Tennis Trading Advice – Danger of Chasing an in-form player..


What to do when your tennis player looks out of form from the start.

Situation: You have backed a player who beat a very decent player the day before and his odds have been reflected on the market accordingly. However, from the very first point he looks dodgy!

Ok let’s consider an example with one of my favourite players at the moment, Grigor Dmitrov.

It’s the first round of the tournament, and Dmitrov whose odds are 4.5 is facing Tsonga on clay. The match result is hugely in favour of Dmitrov who has thrashed Tsonga with a score line of 6-1 6-2.

Our opponent for this example is Nicolas Almagro, who has beaten Garcia Lopez on the same day, in a very fluctuating match where Garcia Lopez had 5 match points and lost (just assume it if you are a huge Garcia Lopez fan!)

The next day, Dmitrov is facing Almagro and he is the favourite @1.85.

More and more traders are trading heavily on Dmitrov while the market is getting priced before the match, on Betfair website. The Betfair graph indicates that the Dmitrov price went down from 2 to 1.85 which gives you further reason to back in his favour.

You have decided to go with Dmitrov and feel entirely confident his odds has to go down at some point. The stake here is 100 units.

The match starts with Dmitrov serving and results in the following:

0-15 – Dmitrov odds move from 1.85 to 1.9

0-30 – Odds move from 1.9 to 2

0-40 – Almagro becomes favourite with 1.95 (Dmitrov price hit 2.05).

1 – 0 to Almagro – Almagro becomes favourite at around 1.85 (Dmitrov price – 2.15)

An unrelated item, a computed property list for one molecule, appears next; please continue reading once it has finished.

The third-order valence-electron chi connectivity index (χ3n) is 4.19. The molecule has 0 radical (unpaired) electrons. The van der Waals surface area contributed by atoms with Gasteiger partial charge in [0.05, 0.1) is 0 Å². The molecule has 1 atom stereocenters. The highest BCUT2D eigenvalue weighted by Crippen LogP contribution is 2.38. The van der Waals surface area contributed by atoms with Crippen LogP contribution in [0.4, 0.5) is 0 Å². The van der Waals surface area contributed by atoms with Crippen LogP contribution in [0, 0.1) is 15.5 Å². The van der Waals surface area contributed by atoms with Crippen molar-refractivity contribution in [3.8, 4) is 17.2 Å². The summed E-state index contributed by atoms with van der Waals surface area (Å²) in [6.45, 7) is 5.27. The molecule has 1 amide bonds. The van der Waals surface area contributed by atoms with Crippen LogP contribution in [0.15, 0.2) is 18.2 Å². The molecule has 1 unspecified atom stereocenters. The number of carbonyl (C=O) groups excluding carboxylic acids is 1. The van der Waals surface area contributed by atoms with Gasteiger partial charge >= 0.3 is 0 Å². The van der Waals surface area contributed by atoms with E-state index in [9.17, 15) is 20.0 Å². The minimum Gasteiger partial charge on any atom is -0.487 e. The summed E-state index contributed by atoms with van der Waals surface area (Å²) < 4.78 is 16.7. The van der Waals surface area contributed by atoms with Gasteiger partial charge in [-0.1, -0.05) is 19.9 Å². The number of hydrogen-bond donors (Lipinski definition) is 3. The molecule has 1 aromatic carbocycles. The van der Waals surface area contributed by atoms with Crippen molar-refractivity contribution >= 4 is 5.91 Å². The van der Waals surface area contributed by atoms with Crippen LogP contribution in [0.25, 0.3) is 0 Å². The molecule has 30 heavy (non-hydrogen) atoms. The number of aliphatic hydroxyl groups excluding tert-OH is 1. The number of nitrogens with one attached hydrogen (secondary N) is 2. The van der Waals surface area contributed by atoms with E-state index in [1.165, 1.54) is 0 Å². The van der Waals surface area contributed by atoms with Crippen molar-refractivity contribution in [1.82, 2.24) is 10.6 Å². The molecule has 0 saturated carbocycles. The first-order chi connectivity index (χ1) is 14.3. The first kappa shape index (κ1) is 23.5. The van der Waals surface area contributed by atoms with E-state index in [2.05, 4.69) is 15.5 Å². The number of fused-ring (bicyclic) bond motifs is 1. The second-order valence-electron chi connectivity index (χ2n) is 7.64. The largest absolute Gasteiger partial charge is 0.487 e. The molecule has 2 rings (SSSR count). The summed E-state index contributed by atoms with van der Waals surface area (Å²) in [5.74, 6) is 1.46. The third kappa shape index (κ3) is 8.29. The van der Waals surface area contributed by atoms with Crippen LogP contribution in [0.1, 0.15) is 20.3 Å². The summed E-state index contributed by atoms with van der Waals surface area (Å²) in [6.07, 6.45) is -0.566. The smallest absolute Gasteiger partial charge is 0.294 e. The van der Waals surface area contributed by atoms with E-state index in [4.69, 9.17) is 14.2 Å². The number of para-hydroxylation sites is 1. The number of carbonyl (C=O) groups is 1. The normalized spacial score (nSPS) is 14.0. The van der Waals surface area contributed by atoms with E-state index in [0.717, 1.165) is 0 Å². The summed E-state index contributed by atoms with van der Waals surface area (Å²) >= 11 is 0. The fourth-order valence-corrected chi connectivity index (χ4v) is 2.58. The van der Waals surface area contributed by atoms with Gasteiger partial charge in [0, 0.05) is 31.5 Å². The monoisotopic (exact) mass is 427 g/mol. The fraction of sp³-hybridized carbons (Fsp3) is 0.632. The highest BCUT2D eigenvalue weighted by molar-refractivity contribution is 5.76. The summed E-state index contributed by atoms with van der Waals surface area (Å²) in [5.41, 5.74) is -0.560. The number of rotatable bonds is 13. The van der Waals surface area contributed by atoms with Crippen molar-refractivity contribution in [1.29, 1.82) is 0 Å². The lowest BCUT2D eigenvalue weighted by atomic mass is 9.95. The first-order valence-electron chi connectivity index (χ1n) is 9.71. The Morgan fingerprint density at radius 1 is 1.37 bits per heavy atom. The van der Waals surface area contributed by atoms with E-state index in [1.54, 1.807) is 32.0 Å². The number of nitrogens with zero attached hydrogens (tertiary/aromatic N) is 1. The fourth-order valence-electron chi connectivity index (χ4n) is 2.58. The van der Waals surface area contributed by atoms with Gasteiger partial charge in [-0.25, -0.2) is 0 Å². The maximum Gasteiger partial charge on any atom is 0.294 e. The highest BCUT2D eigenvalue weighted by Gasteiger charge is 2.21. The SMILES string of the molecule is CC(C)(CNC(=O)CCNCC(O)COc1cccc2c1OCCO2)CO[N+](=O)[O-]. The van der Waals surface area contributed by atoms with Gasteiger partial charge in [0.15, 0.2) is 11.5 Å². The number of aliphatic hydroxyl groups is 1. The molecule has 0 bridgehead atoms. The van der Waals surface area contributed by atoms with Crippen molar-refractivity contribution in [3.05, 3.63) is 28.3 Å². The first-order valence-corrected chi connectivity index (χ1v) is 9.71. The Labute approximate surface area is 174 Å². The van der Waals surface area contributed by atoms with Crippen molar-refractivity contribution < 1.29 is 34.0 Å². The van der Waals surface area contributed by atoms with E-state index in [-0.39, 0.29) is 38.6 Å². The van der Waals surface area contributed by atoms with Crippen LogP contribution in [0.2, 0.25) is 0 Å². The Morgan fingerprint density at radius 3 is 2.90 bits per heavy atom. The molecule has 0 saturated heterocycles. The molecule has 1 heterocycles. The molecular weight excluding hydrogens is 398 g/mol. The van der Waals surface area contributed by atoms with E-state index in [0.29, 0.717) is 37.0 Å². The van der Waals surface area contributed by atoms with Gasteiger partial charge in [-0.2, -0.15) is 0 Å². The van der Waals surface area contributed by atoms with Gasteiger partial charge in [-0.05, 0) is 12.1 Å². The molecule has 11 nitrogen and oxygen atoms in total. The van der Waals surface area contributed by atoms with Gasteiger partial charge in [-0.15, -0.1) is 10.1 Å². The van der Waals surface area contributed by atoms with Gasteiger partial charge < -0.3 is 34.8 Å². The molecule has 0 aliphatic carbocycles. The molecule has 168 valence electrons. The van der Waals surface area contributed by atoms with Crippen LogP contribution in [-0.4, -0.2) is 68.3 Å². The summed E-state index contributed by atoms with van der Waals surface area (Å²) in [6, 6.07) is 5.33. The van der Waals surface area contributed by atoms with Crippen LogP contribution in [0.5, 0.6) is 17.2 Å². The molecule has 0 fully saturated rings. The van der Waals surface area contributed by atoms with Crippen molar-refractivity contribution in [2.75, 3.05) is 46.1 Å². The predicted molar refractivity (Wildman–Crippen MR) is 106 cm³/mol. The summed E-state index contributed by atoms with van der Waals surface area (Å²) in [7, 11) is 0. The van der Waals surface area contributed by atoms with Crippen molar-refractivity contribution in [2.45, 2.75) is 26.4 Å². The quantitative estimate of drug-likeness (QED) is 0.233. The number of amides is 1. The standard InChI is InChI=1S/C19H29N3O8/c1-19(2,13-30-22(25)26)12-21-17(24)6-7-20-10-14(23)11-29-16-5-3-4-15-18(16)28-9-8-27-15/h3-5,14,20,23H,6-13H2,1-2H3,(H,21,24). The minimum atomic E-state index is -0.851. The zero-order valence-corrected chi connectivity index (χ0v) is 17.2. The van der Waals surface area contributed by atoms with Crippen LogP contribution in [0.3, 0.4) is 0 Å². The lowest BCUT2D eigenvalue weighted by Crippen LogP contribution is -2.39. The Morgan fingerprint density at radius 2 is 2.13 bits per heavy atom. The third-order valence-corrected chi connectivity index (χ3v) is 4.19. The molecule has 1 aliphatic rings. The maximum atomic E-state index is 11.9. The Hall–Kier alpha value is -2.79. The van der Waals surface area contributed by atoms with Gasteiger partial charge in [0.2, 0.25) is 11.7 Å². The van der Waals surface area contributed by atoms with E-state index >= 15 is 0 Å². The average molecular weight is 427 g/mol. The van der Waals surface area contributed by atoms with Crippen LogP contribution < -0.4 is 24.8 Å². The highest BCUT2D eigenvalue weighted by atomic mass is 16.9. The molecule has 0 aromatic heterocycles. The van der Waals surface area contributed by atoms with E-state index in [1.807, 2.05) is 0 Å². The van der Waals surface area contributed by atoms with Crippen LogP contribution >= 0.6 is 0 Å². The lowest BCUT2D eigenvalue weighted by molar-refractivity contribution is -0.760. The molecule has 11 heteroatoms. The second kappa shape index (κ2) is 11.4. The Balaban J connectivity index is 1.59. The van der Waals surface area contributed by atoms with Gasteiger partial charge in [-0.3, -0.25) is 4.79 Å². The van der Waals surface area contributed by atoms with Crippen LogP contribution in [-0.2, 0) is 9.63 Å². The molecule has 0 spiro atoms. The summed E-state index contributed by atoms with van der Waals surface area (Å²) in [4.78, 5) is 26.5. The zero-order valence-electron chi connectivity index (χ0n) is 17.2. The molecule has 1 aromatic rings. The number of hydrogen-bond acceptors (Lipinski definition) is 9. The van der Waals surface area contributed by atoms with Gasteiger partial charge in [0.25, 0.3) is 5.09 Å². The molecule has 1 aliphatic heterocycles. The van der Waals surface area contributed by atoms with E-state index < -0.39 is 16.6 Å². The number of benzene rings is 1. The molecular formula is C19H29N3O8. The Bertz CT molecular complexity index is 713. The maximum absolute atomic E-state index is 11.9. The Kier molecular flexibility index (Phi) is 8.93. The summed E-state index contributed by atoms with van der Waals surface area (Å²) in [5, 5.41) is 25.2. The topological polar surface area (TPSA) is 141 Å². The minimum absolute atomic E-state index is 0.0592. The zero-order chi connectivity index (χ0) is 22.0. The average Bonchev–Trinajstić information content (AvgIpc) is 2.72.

Now its early days of course, so you let the trade go on a bit.

The worst happens and Almagro not only holds the game to love but then takes the next two games to lead 4-0 to make him the favourite @1.3. All this time, you have left the market open.

What should you have done ?

Here’s my answer:

Let’s look at the Maths here first,

From 1.85 to 1.9 you are losing around 2.5 units. (Backed 100@1.85, laid 97@ 1.9)

From 1.85 to the break of game when the price is 2.15 on Dmitrov, you’ve lost around 14 units. (Backed 100@ 1.85, laid 85.5 units @2.16 = 14.5 unit loss) 

(What we are seeing here is, for every 10 decimal point that goes away from us, we are losing about 5 units of stake. This is very important to know especially for ‘flip of a coin’ matches in Tennis Trading in general).

Now on to the answer…

While it is OK to leave Dmitrov for a -15 loss, it is not OK to leave the trade open after Almagro has reached 2-0. Yes, indeed it’s true that a lot of players come back after 2-0 lead but the most important stat we have from the above example is that Dmitrov got broken to love in the first game. Basically he’s looking out of sorts completely straight away unlike his match in Tsonga. That is a big hint to trade out early!

If you had traded out at a loss of 10 -15 units, it may be still possible to reduce that loss if you back Almagro at a later stage in the match. For example, sometime in the second set.

The moral of the story is, before you come to trading any match, DO NOT be biased towards any player in relation to Tennis Trading. It will cost you more than you will win!

Dmitrov going from 1.85 to 3 here would have cost you 38 unit loss as we can see from the below calculation:

Backed 100 on Dmitrov@ 1.85, laid 62 @3


-39 units

Thanks for reading!

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